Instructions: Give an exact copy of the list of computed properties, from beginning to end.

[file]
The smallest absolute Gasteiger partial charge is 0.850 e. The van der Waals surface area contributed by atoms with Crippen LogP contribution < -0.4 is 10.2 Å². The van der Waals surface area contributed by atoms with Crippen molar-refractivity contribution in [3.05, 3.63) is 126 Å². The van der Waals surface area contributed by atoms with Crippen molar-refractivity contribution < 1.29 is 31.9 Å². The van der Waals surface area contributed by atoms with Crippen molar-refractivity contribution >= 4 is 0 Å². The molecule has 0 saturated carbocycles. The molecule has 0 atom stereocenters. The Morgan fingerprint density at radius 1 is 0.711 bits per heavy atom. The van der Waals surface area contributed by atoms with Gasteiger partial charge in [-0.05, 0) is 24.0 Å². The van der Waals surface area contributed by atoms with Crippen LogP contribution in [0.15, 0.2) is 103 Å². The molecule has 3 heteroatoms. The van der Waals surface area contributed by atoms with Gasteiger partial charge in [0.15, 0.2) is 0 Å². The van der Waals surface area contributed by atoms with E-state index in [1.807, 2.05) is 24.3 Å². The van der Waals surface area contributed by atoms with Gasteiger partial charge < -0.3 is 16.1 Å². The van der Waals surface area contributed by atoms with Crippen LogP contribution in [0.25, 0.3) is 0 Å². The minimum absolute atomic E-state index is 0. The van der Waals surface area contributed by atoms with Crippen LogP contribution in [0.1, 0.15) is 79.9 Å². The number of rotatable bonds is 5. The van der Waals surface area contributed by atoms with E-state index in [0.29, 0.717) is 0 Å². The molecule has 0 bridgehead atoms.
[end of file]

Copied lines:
The smallest absolute Gasteiger partial charge is 0.850 e. The van der Waals surface area contributed by atoms with Crippen LogP contribution < -0.4 is 10.2 Å². The van der Waals surface area contributed by atoms with Crippen molar-refractivity contribution in [3.05, 3.63) is 126 Å². The van der Waals surface area contributed by atoms with Crippen molar-refractivity contribution < 1.29 is 31.9 Å². The van der Waals surface area contributed by atoms with Crippen molar-refractivity contribution >= 4 is 0 Å². The molecule has 0 saturated carbocycles. The molecule has 0 atom stereocenters. The Morgan fingerprint density at radius 1 is 0.711 bits per heavy atom. The van der Waals surface area contributed by atoms with Gasteiger partial charge in [-0.05, 0) is 24.0 Å². The van der Waals surface area contributed by atoms with Crippen LogP contribution in [0.15, 0.2) is 103 Å². The molecule has 3 heteroatoms. The van der Waals surface area contributed by atoms with Gasteiger partial charge in [0.15, 0.2) is 0 Å². The van der Waals surface area contributed by atoms with E-state index in [1.807, 2.05) is 24.3 Å². The van der Waals surface area contributed by atoms with Gasteiger partial charge < -0.3 is 16.1 Å². The van der Waals surface area contributed by atoms with Crippen LogP contribution in [0.25, 0.3) is 0 Å². The minimum absolute atomic E-state index is 0. The van der Waals surface area contributed by atoms with Crippen LogP contribution in [0.1, 0.15) is 79.9 Å². The number of rotatable bonds is 5. The van der Waals surface area contributed by atoms with E-state index in [0.29, 0.717) is 0 Å². The molecule has 0 bridgehead atoms.